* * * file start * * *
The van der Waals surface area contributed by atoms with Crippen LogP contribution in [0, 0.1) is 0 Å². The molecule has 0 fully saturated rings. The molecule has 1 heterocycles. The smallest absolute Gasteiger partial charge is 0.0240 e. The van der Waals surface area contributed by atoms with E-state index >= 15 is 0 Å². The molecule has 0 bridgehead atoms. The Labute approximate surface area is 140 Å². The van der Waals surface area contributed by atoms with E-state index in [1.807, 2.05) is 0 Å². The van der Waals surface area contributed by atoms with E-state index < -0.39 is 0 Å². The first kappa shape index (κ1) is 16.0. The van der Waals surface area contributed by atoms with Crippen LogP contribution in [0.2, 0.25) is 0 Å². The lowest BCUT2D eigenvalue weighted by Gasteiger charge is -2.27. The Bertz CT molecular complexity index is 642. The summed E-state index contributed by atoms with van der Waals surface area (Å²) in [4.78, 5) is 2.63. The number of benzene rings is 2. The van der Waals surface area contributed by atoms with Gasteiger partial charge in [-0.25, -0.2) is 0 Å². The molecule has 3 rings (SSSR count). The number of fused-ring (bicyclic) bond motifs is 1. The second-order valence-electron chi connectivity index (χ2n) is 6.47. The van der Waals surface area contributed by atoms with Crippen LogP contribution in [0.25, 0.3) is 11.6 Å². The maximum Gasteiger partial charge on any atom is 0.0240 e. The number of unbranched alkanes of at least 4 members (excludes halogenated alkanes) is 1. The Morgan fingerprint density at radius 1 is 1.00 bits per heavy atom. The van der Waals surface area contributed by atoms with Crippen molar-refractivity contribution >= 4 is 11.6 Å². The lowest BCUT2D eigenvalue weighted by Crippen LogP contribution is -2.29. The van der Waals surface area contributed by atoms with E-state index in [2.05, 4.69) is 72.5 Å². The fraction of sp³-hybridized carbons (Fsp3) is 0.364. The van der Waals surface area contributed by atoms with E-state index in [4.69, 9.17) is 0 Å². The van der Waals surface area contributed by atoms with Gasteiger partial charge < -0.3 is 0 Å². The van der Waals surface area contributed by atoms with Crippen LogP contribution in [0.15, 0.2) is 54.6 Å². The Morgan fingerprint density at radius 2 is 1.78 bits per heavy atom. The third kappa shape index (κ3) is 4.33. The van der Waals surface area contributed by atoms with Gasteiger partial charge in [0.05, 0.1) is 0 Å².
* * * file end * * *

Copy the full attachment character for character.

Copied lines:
The van der Waals surface area contributed by atoms with Crippen LogP contribution in [0, 0.1) is 0 Å². The molecule has 0 fully saturated rings. The molecule has 1 heterocycles. The smallest absolute Gasteiger partial charge is 0.0240 e. The van der Waals surface area contributed by atoms with E-state index >= 15 is 0 Å². The molecule has 0 bridgehead atoms. The Labute approximate surface area is 140 Å². The van der Waals surface area contributed by atoms with E-state index in [1.807, 2.05) is 0 Å². The van der Waals surface area contributed by atoms with E-state index < -0.39 is 0 Å². The first kappa shape index (κ1) is 16.0. The van der Waals surface area contributed by atoms with Crippen LogP contribution in [0.2, 0.25) is 0 Å². The lowest BCUT2D eigenvalue weighted by Gasteiger charge is -2.27. The Bertz CT molecular complexity index is 642. The summed E-state index contributed by atoms with van der Waals surface area (Å²) in [4.78, 5) is 2.63. The number of benzene rings is 2. The van der Waals surface area contributed by atoms with Gasteiger partial charge in [-0.25, -0.2) is 0 Å². The molecule has 3 rings (SSSR count). The number of fused-ring (bicyclic) bond motifs is 1. The second-order valence-electron chi connectivity index (χ2n) is 6.47. The van der Waals surface area contributed by atoms with Crippen LogP contribution in [0.25, 0.3) is 11.6 Å². The maximum Gasteiger partial charge on any atom is 0.0240 e. The number of unbranched alkanes of at least 4 members (excludes halogenated alkanes) is 1. The Morgan fingerprint density at radius 1 is 1.00 bits per heavy atom. The van der Waals surface area contributed by atoms with Crippen molar-refractivity contribution >= 4 is 11.6 Å². The lowest BCUT2D eigenvalue weighted by Crippen LogP contribution is -2.29. The van der Waals surface area contributed by atoms with E-state index in [2.05, 4.69) is 72.5 Å². The fraction of sp³-hybridized carbons (Fsp3) is 0.364. The van der Waals surface area contributed by atoms with E-state index in [4.69, 9.17) is 0 Å². The van der Waals surface area contributed by atoms with Gasteiger partial charge < -0.3 is 0 Å². The van der Waals surface area contributed by atoms with Crippen LogP contribution in [0.15, 0.2) is 54.6 Å². The Morgan fingerprint density at radius 2 is 1.78 bits per heavy atom. The third kappa shape index (κ3) is 4.33. The van der Waals surface area contributed by atoms with Gasteiger partial charge in [0.05, 0.1) is 0 Å².